By 1828, Key West was beginning to need additional resources, including those addressing the growing demands of political necessity like law and order, as well as men of the cloth, and, as more families began to build houses on the island, a growing need for schools. Key West also needed doctors. Benjamin Beard Strobel of Charleston, South Carolina, became one of those doctors.
Born December 5, 1803, Strobel graduated from the Medical College of South Carolina in 1826. Learning of a need for medical professionals in Key West, he decided to travel to the growing island community. Strobel’s voyage to the West Indies, to Key West, began on September 5, 1828, when the doctor boarded the schooner, Jane.
Sailing from Charleston to Key West was not an uneventful venture. Early in the trip, contrary weather was encountered off of Edisto Island, South Carolina, and the Jane lost a mainmast in the storm. The ship was forced to come ashore at Savannah to undergo repairs. The trip resumed on September 11.
While a doctor by trade, Strobel had other interests as well. In addition to considering himself a naturalist, he was also something of a writer. Strobel would most famously publish his series “Sketches of Florida” which would document, to a great extent, his South Florida and Florida Keys experiences. What is so interesting about Dr. Strobel’s writings, back when they were first published, certainly, but today as well and largely for the same reasons, is that they provide invaluable insight into the day-to-day life along what was then such a wild frontier.
Some of his work appeared in serialized form, anonymously, in the Charleston Mercury between June 18 and July 26, 1833. The entire collection would later be handed over to a Charleston publisher, but the book would never find the light of day. Strobel’s Florida sketches would once again be published when a series of them appeared in the Charleston Courier during the summer of 1837.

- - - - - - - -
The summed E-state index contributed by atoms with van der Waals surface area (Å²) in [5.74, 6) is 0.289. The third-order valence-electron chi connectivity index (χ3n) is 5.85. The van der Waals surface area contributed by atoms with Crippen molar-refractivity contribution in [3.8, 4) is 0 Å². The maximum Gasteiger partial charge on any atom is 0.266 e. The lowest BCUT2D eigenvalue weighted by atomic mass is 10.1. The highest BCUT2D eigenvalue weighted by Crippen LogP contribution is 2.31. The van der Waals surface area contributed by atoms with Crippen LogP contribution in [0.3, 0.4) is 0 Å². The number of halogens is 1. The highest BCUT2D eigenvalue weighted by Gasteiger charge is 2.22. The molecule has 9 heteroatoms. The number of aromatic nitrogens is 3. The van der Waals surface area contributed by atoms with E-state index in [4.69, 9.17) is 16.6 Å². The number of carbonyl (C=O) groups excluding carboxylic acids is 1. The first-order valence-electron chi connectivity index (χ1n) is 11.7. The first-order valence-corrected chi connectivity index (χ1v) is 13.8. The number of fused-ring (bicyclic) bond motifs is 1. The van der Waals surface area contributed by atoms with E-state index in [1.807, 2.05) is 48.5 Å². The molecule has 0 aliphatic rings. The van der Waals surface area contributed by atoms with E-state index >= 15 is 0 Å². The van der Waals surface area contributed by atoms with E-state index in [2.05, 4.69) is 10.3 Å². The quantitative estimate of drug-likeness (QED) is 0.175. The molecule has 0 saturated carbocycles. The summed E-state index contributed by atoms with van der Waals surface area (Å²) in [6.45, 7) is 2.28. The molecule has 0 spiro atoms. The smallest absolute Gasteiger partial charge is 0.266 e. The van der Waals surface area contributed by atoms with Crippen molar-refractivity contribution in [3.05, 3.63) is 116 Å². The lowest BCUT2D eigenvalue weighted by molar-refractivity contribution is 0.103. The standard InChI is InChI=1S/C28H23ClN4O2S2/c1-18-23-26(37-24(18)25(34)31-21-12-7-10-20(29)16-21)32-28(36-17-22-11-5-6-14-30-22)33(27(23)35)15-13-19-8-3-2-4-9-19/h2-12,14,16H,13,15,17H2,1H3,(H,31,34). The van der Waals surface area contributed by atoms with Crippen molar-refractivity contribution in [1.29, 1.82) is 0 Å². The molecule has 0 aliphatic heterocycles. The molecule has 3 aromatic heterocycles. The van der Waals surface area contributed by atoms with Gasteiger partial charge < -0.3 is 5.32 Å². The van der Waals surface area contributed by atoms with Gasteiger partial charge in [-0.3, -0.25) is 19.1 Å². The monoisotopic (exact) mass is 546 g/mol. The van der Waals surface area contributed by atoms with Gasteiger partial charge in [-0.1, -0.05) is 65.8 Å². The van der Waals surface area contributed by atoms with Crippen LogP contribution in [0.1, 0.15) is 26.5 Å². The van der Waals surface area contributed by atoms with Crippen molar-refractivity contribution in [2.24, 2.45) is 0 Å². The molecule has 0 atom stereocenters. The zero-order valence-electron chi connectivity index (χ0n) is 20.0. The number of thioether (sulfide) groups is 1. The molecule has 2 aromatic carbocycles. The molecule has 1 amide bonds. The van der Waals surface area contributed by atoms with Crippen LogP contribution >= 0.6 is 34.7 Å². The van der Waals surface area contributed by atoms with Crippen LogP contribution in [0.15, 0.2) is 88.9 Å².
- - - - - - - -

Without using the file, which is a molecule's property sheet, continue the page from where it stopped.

When the Jane stopped at a New River (Fort Lauderdale) settlement, Strobel’s observations regarding the landing shed an interesting light on the relationship between the local Indians and the early settlers. Strobel wrote, “… The point of land to which we steered our course was steep and perpendicular, consisting of a wall of limestone rock, twelve or fifteen feet above the level of the water. At one of these we landed, and ascending a rude flight of steps, I found myself at the door of a new palmetto hut which was seated on the brow of the hill. It was quite a romantic situation. The cottage was shaded on its western aspect by several large West Indian fruit trees, whilst on its eastern side we found a grove of luxuriant limes, which were bowing to the earth under the weight of their golden fruit. This was the residence of the old lady to whom I had been recommended and who was bordering on 80 years of age. I entered the house and made my devoirs. She received me graciously and placed before me some Palmetto and Icaca plums and after refreshing, politely conducted me herself over her grounds and showed me a field of potatoes and corn which she had cultivated. She generally employed several Indians for this purpose, who for their labor received a portion of the products.”
The peaceful coexistence between the settlers and the Indians would come to an explosive end in 1835 with the second escalation of the Seminole War. On February 16, 1835, President Andrew Jackson ordered all Seminole Indians to leave the Florida Territory. As defined by Indian Agent Wiley Thompson that same year, all Indians in Florida were considered Seminoles. In the Keys, the Seminole War reached the island of Indian Key on August 7, 1840. It would become the southernmost engagement of the war’s history.